While the U.S. Senate easily passed the tax compromise bill today, the deal between President Obama and Senate Republicans had generated an initial firestorm of angry opposition from Democrats last week.
But in Northern Virginia, it was Democratic U.S. Sen. James Webb, a Falls Church resident, who took the point in a high profile setting last Thursday to tout the compromise as good for the country and good for the economy.
Always known as fiercely independent since his election to his first term in the Senate in 2006, Webb showed up at the most liberal jurisdiction in Virginia to deliver his remarks to the annual meeting luncheon of Arlington County Chamber of Commerce, attended by several hundred.
Webb underscored his strong support for the controversial compromise tax plan worked out between President Obama and Senate Republicans. The plan, he said, “will stimulate the economy in a way TARP did not by putting money directly into the hands of people to spend it.” He called it “an act of leadership” by the president that includes incentives for both business and people and increases the circulation of money.
Webb also had strong comments about U.S.-Asia relations, including with China and the nations of Southeast Asia. Noting he was the first U.S. Senator in seven years to visit Laos, he said that a visible U.S. interest is needed in addressing the contentious issues among the Association of Southeast Asian Nations (ASEAN) members and China, in particular.
“There are 650 million people in the ASEAN nations that represent a tremendous economic opportunity for the U.S.,” he said, but they face “volatile” issues in the region where the presence of the U.S. to balance geopolitical forces is vital. In the case of China, he said, the U.S. “needs to think hard about the relationship,” noting the “different governmental systems” and their significance on matters of “intellectual property, sovereignty and predictability in the region.”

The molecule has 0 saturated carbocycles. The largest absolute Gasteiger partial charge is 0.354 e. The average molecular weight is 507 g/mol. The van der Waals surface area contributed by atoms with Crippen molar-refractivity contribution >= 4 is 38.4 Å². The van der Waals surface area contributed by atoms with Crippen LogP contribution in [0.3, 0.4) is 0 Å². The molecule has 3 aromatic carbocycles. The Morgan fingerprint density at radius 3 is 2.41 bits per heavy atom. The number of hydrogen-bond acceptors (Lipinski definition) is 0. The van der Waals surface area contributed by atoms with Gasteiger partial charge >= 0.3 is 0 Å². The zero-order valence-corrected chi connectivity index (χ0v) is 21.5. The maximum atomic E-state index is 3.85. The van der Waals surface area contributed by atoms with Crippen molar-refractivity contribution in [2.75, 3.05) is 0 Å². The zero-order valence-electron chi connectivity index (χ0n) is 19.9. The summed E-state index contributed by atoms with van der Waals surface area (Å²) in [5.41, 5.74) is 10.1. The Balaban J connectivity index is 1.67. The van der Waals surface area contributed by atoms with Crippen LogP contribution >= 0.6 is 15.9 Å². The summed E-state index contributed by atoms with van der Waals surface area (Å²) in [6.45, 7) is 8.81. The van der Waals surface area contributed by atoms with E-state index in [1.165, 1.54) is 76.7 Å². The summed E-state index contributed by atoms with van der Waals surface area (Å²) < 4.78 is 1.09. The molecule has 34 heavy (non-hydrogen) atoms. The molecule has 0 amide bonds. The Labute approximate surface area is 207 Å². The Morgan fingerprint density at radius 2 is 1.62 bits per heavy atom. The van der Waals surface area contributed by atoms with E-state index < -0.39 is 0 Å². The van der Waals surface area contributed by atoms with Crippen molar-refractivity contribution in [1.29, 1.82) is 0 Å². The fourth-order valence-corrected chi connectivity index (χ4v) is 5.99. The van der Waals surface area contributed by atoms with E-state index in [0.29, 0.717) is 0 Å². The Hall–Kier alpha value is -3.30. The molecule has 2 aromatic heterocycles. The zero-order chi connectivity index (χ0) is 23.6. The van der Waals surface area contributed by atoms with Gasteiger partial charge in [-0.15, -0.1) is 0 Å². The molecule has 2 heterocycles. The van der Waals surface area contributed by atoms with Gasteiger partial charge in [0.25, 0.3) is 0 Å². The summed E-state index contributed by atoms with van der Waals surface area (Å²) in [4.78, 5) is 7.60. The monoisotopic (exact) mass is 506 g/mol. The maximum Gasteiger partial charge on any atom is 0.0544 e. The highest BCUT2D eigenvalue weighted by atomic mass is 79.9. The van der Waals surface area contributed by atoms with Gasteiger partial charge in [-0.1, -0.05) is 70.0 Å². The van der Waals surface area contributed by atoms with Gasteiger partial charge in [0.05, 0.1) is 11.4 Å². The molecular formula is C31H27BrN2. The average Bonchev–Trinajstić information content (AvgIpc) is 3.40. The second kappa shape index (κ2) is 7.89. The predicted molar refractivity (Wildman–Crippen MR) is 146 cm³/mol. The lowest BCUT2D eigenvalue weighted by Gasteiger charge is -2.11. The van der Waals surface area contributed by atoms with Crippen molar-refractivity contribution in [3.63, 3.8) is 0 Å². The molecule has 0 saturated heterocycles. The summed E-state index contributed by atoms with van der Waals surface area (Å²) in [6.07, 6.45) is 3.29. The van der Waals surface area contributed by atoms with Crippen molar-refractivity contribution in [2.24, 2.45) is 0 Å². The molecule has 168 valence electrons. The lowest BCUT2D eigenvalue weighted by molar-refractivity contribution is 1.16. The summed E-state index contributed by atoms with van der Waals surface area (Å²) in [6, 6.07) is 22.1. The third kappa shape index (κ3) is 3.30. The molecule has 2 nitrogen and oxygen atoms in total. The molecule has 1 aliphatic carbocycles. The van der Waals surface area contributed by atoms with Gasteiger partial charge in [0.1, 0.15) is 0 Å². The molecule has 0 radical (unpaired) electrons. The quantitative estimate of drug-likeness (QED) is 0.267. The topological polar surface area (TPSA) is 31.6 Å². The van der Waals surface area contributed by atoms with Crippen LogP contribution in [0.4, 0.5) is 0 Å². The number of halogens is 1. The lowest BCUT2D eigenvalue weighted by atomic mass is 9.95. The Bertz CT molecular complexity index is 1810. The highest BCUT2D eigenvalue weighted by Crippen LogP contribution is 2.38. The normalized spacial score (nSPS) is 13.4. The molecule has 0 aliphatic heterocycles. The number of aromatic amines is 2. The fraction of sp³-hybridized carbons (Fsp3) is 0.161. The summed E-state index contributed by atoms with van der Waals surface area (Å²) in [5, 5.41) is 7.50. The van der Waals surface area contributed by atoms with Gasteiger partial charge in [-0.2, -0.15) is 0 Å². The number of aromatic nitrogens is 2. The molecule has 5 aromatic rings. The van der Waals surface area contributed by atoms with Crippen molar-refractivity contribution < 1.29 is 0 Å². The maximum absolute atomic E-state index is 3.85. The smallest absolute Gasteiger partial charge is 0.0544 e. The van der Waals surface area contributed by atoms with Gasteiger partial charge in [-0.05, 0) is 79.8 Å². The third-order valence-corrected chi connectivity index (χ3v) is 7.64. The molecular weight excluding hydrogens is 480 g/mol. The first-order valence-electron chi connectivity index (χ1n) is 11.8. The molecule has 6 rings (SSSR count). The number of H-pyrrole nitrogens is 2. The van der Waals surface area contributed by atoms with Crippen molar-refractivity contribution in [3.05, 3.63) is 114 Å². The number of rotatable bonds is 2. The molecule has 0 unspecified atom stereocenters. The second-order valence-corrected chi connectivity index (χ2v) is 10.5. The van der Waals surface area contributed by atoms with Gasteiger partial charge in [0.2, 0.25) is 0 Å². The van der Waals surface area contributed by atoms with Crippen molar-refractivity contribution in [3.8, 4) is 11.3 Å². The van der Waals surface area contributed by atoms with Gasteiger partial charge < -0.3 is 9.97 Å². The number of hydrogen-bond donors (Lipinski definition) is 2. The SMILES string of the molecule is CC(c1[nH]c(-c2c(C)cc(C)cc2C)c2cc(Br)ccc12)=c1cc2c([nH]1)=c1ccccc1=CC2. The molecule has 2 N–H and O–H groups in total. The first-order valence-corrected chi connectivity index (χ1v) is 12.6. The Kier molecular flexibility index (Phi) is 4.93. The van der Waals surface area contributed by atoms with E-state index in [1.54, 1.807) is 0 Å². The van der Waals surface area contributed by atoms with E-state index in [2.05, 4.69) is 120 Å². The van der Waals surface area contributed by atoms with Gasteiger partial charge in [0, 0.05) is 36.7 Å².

Webb also reiterated his stand for a “Marshall Plan for the U.S.,” with aggressive development of nuclear energy as a key component. “We need to incentivize the development and export of nuclear energy, using innovative new approaches such as miniaturization,” he said, adding, “We need to create incentives to encourage countries and domestic investors in the U.S. to come to us.”
He cited the example of Germany, because of its strong balance of trade position. Germany, he noted, “focuses on mid-level niche companies, takes care of its workforce and produces quality products.” He noted the country has had national health care since the 1870s and 60 percent of its workers are union members.
The country produces quality products that the rest of the world wants, he added, comparing them as a “Trader Joe’s” model as opposed to a “Wal-Mart model.” He concluded, “We need to think outside the box to get our manufacturing sector up and running.”
Webb faces re-election to a second term in 2012, when he is expected to be challenged once again by the GOP’s George Allen. A recent poll showed Webb will have his hands full, ahead by only a single percentage point over Allen at this stage.